The majority thus finds itself in a bind. If counsel’s alleged deficiency lies in the failure to review the file for the purposes the majority has identified, then there is no prejudice: for there is no reasonable probability that review of the file for those purposes would have led counsel to accord the transfer petition enough attention to discover the leads the majority cites. Prejudice could only be demonstrated if the deficiency in counsel’s performance were to be described not as the failure to perform a purposive review of the file, but instead as the failure to accord intense scrutiny to every single page of every single document in that file, regardless of the purpose motivating the review. At times, the Court hints that its new obligation on counsel sweeps this broadly. See ante, at 10, n. 4 (“The ease with which counsel could examine the entire file …”); ante, at 10–11, n. 5 (“[C]ounsel had no way of knowing the context of the transcript and the details of the prior conviction without looking at the file as a whole”). Surely, however, the Court would not require defense counsel to look at every document, no matter how tangential, included in the prior conviction file on the off chance that some notation therein might provide a lead, which in turn might result in the discovery of useful information. The Constitution does not mandate that defense attorneys perform busy work. This rigid requirement would divert counsel’s limited time and energy away from more important tasks. In this way, it would ultimately disserve the rationale underlying the Court’s new rule, which is to ensure that defense counsel counter the State’s aggravation case effectively.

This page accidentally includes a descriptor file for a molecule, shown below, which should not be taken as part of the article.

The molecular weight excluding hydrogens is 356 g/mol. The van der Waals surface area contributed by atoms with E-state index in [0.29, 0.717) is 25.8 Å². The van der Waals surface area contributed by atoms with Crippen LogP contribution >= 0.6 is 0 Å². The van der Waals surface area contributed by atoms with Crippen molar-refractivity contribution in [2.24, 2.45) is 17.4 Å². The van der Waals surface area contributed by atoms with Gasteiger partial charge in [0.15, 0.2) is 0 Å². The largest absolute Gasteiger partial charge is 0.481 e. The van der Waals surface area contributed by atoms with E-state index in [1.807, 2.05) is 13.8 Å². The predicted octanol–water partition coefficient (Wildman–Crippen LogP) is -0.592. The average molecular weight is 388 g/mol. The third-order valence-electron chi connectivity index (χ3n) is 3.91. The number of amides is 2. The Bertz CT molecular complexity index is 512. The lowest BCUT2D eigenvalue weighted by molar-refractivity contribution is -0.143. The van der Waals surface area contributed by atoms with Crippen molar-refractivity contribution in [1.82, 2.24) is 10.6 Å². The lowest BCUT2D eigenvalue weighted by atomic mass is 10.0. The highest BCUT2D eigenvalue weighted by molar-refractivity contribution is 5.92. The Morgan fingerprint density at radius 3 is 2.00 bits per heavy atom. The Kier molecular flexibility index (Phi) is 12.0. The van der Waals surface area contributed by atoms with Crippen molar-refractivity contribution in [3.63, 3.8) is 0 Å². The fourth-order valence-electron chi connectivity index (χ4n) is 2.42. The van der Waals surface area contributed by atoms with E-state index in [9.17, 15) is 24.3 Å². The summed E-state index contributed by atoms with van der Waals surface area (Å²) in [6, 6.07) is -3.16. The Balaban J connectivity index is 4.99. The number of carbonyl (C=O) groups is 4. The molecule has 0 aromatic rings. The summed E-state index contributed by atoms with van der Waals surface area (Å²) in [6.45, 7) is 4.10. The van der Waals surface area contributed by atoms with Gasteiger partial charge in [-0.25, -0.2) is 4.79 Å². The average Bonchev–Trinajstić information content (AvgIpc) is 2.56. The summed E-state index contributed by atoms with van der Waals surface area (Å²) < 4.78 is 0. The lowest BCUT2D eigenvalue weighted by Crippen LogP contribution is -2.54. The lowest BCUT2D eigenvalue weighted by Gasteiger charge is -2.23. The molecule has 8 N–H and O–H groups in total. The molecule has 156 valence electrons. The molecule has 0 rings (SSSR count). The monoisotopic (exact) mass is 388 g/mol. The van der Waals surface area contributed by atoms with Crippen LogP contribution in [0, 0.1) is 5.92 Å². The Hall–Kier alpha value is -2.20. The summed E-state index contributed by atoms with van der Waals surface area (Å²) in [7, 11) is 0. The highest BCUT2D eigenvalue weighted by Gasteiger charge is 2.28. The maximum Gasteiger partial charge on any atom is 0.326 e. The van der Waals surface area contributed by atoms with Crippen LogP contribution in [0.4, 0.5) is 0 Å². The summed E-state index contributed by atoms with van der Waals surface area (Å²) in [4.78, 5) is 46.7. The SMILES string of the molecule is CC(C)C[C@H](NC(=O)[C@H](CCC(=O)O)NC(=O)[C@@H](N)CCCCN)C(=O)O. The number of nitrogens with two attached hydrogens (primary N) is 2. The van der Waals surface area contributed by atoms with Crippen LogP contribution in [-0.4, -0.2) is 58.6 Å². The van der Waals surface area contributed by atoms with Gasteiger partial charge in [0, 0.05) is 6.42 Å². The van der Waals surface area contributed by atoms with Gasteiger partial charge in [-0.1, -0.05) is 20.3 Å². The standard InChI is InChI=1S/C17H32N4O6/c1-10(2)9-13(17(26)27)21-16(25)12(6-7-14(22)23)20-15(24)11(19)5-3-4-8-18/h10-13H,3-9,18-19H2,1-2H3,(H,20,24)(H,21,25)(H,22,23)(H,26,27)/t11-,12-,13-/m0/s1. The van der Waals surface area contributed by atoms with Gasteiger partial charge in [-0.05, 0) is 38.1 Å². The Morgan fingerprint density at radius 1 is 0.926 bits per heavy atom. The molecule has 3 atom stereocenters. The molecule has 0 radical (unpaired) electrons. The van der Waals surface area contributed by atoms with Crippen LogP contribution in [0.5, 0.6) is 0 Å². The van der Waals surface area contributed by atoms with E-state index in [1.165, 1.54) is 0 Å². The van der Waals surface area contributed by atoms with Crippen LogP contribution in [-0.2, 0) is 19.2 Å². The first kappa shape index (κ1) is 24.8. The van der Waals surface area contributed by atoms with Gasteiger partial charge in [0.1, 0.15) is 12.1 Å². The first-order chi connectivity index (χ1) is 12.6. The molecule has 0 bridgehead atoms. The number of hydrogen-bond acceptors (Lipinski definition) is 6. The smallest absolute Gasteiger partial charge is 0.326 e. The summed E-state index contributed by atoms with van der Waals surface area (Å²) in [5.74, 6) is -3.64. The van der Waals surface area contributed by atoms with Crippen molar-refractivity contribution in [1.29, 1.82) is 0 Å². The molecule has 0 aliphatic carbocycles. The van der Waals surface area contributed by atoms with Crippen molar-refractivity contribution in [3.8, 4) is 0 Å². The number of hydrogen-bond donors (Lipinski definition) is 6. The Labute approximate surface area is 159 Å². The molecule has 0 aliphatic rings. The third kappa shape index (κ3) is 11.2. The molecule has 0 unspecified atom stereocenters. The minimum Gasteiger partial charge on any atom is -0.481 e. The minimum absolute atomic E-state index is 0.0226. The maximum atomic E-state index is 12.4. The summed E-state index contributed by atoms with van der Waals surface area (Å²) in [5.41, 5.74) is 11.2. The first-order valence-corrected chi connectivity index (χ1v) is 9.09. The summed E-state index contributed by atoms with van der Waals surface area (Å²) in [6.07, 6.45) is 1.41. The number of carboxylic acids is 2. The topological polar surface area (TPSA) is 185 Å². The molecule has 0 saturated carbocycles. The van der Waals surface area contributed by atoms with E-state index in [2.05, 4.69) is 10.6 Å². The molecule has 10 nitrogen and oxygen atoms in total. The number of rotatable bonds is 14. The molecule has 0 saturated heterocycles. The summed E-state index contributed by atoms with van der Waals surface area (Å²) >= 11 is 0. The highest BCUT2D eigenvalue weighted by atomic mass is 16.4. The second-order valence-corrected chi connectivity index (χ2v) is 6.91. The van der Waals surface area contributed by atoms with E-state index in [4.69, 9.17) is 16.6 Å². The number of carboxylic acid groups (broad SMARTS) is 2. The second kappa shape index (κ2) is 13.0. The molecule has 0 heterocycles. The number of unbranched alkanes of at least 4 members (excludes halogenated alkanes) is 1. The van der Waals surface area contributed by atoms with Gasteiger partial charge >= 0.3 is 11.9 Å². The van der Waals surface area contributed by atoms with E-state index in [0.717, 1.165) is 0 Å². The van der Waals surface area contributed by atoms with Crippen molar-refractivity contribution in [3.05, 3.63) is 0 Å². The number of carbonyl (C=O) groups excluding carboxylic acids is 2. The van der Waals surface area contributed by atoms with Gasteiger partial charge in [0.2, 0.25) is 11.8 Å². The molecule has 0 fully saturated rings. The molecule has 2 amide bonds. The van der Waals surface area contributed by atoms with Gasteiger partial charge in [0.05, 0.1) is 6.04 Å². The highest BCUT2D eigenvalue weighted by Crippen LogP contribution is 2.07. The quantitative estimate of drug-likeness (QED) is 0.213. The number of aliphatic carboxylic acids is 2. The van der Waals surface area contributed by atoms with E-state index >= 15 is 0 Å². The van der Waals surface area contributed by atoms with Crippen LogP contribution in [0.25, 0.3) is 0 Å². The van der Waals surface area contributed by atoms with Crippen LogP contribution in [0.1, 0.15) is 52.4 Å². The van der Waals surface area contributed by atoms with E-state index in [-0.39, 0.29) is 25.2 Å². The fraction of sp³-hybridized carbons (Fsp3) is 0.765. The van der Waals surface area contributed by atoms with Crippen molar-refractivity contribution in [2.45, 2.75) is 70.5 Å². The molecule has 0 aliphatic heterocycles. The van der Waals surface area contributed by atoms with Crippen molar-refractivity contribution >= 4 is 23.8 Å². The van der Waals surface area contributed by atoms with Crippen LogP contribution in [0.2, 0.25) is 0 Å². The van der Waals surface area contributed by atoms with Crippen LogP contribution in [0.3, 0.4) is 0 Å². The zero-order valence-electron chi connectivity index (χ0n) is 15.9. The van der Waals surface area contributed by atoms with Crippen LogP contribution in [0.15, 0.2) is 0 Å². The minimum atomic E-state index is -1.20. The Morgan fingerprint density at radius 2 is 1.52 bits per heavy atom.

If the Court does intend to impose on counsel a constitutional obligation to review every page of every document included in the case file of a prior conviction, then today’s holding is even more misguided than I imagined.
Strickland anticipated the temptation “to second-guess counsel’s assistance after conviction or adverse sentence” and cautioned that “[a] fair assessment of attorney performance requires that every effort be made to eliminate the distorting effects of hindsight, to reconstruct the circumstances of counsel’s challenged conduct, and to evaluate the conduct from counsel’s perspective at the time.” 466 U. S., at 689. Today, the Court succumbs to the very temptation that Strickland warned against. In the process, the majority imposes on defense attorneys a rigid requirement that finds no support in our cases or common sense.
I would affirm the judgment of the Court of Appeals.